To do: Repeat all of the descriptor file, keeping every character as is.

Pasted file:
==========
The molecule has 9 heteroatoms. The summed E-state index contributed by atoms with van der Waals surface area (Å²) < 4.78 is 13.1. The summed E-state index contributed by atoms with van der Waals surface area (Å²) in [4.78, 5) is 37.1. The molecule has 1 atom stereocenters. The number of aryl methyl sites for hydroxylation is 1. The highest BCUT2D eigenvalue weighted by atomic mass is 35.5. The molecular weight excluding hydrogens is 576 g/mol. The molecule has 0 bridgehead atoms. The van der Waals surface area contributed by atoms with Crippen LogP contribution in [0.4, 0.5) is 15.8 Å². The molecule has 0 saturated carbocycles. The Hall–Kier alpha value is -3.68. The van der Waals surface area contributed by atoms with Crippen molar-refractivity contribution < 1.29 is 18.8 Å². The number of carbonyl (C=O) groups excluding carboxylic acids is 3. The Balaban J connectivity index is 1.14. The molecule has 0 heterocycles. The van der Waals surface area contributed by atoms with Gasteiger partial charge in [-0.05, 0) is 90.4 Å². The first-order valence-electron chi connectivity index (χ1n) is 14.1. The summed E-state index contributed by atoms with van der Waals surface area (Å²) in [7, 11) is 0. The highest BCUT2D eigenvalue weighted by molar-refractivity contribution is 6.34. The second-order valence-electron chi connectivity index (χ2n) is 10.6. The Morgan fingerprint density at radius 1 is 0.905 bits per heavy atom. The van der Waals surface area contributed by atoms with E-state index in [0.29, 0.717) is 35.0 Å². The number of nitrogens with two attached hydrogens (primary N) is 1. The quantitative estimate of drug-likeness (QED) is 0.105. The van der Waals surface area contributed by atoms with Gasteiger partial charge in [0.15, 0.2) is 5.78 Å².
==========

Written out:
The molecule has 9 heteroatoms. The summed E-state index contributed by atoms with van der Waals surface area (Å²) < 4.78 is 13.1. The summed E-state index contributed by atoms with van der Waals surface area (Å²) in [4.78, 5) is 37.1. The molecule has 1 atom stereocenters. The number of aryl methyl sites for hydroxylation is 1. The highest BCUT2D eigenvalue weighted by atomic mass is 35.5. The molecular weight excluding hydrogens is 576 g/mol. The molecule has 0 bridgehead atoms. The van der Waals surface area contributed by atoms with Crippen LogP contribution in [0.4, 0.5) is 15.8 Å². The molecule has 0 saturated carbocycles. The Hall–Kier alpha value is -3.68. The van der Waals surface area contributed by atoms with Crippen molar-refractivity contribution < 1.29 is 18.8 Å². The number of carbonyl (C=O) groups excluding carboxylic acids is 3. The Balaban J connectivity index is 1.14. The molecule has 0 heterocycles. The van der Waals surface area contributed by atoms with Gasteiger partial charge in [-0.05, 0) is 90.4 Å². The first-order valence-electron chi connectivity index (χ1n) is 14.1. The summed E-state index contributed by atoms with van der Waals surface area (Å²) in [7, 11) is 0. The highest BCUT2D eigenvalue weighted by molar-refractivity contribution is 6.34. The second-order valence-electron chi connectivity index (χ2n) is 10.6. The Morgan fingerprint density at radius 1 is 0.905 bits per heavy atom. The van der Waals surface area contributed by atoms with E-state index in [0.29, 0.717) is 35.0 Å². The number of nitrogens with two attached hydrogens (primary N) is 1. The quantitative estimate of drug-likeness (QED) is 0.105. The van der Waals surface area contributed by atoms with Gasteiger partial charge in [0.15, 0.2) is 5.78 Å².